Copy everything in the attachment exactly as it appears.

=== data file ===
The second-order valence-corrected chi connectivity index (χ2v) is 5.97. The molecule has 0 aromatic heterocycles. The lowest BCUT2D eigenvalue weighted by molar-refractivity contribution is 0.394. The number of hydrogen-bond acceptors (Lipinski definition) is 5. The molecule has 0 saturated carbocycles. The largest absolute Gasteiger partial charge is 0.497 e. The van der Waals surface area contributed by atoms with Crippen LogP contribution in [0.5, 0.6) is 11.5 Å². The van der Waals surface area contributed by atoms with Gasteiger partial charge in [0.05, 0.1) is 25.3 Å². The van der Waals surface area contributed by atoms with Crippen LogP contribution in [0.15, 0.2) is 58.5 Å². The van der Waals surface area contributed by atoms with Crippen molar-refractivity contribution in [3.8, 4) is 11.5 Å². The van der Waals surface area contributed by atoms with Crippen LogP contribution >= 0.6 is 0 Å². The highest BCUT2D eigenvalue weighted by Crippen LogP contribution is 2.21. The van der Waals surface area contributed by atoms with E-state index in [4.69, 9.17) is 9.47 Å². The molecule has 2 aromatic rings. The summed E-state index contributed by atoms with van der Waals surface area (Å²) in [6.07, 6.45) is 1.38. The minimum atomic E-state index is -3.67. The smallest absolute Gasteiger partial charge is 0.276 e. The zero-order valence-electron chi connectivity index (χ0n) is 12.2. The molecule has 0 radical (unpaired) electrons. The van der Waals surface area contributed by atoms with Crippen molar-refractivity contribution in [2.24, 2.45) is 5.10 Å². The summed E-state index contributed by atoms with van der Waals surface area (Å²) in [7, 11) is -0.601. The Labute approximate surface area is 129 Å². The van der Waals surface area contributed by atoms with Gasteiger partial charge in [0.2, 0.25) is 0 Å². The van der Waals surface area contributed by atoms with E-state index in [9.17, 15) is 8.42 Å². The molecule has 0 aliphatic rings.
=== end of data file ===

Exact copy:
The second-order valence-corrected chi connectivity index (χ2v) is 5.97. The molecule has 0 aromatic heterocycles. The lowest BCUT2D eigenvalue weighted by molar-refractivity contribution is 0.394. The number of hydrogen-bond acceptors (Lipinski definition) is 5. The molecule has 0 saturated carbocycles. The largest absolute Gasteiger partial charge is 0.497 e. The van der Waals surface area contributed by atoms with Crippen LogP contribution in [0.5, 0.6) is 11.5 Å². The van der Waals surface area contributed by atoms with Gasteiger partial charge in [0.05, 0.1) is 25.3 Å². The van der Waals surface area contributed by atoms with Crippen LogP contribution in [0.15, 0.2) is 58.5 Å². The van der Waals surface area contributed by atoms with Crippen molar-refractivity contribution in [3.8, 4) is 11.5 Å². The van der Waals surface area contributed by atoms with Crippen LogP contribution >= 0.6 is 0 Å². The highest BCUT2D eigenvalue weighted by Crippen LogP contribution is 2.21. The van der Waals surface area contributed by atoms with E-state index in [4.69, 9.17) is 9.47 Å². The molecule has 2 aromatic rings. The summed E-state index contributed by atoms with van der Waals surface area (Å²) in [6.07, 6.45) is 1.38. The minimum atomic E-state index is -3.67. The smallest absolute Gasteiger partial charge is 0.276 e. The zero-order valence-electron chi connectivity index (χ0n) is 12.2. The molecule has 0 radical (unpaired) electrons. The van der Waals surface area contributed by atoms with Crippen molar-refractivity contribution in [2.24, 2.45) is 5.10 Å². The summed E-state index contributed by atoms with van der Waals surface area (Å²) in [7, 11) is -0.601. The Labute approximate surface area is 129 Å². The van der Waals surface area contributed by atoms with Gasteiger partial charge in [0.2, 0.25) is 0 Å². The van der Waals surface area contributed by atoms with E-state index in [9.17, 15) is 8.42 Å². The molecule has 0 aliphatic rings.